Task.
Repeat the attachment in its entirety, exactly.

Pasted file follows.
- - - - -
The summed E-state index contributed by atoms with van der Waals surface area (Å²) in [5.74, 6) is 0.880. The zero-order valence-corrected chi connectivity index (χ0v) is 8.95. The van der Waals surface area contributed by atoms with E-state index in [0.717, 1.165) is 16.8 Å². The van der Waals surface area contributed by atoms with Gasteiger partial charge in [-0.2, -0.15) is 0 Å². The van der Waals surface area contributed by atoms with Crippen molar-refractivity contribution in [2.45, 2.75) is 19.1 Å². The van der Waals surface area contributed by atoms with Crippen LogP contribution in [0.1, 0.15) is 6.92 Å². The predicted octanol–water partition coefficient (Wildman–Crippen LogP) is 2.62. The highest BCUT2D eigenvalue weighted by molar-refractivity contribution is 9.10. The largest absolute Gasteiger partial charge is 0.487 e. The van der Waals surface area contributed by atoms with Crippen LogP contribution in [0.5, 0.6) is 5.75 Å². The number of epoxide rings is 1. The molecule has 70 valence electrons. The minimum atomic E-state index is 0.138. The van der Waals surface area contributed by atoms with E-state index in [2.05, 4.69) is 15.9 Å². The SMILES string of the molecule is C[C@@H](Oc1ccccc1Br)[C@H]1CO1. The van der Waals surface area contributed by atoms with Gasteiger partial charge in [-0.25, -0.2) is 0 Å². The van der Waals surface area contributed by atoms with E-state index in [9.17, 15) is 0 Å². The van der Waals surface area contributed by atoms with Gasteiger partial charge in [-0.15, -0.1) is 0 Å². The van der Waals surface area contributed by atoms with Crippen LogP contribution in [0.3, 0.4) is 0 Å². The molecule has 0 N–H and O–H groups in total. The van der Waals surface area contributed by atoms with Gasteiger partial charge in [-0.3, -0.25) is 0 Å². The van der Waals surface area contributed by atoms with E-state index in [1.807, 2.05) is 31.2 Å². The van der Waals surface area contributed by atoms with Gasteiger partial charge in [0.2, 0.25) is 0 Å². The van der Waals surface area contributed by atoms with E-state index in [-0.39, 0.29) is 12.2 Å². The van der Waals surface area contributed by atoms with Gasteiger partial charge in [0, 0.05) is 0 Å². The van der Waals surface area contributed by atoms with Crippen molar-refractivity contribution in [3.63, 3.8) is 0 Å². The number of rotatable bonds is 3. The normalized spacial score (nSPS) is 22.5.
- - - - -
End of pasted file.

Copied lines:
The summed E-state index contributed by atoms with van der Waals surface area (Å²) in [5.74, 6) is 0.880. The zero-order valence-corrected chi connectivity index (χ0v) is 8.95. The van der Waals surface area contributed by atoms with E-state index in [0.717, 1.165) is 16.8 Å². The van der Waals surface area contributed by atoms with Gasteiger partial charge in [-0.2, -0.15) is 0 Å². The van der Waals surface area contributed by atoms with Crippen molar-refractivity contribution in [2.45, 2.75) is 19.1 Å². The van der Waals surface area contributed by atoms with Crippen LogP contribution in [0.1, 0.15) is 6.92 Å². The predicted octanol–water partition coefficient (Wildman–Crippen LogP) is 2.62. The highest BCUT2D eigenvalue weighted by molar-refractivity contribution is 9.10. The largest absolute Gasteiger partial charge is 0.487 e. The van der Waals surface area contributed by atoms with Crippen LogP contribution in [0.5, 0.6) is 5.75 Å². The number of epoxide rings is 1. The molecule has 70 valence electrons. The minimum atomic E-state index is 0.138. The van der Waals surface area contributed by atoms with E-state index in [2.05, 4.69) is 15.9 Å². The SMILES string of the molecule is C[C@@H](Oc1ccccc1Br)[C@H]1CO1. The van der Waals surface area contributed by atoms with Gasteiger partial charge in [-0.25, -0.2) is 0 Å². The van der Waals surface area contributed by atoms with E-state index in [9.17, 15) is 0 Å². The van der Waals surface area contributed by atoms with Gasteiger partial charge in [-0.15, -0.1) is 0 Å². The van der Waals surface area contributed by atoms with Crippen LogP contribution in [0.3, 0.4) is 0 Å². The molecule has 0 N–H and O–H groups in total. The van der Waals surface area contributed by atoms with Gasteiger partial charge in [-0.3, -0.25) is 0 Å². The van der Waals surface area contributed by atoms with E-state index in [1.807, 2.05) is 31.2 Å². The van der Waals surface area contributed by atoms with Gasteiger partial charge in [0.2, 0.25) is 0 Å². The van der Waals surface area contributed by atoms with E-state index in [-0.39, 0.29) is 12.2 Å². The van der Waals surface area contributed by atoms with Gasteiger partial charge in [0, 0.05) is 0 Å². The van der Waals surface area contributed by atoms with Crippen molar-refractivity contribution in [3.63, 3.8) is 0 Å². The number of rotatable bonds is 3. The normalized spacial score (nSPS) is 22.5.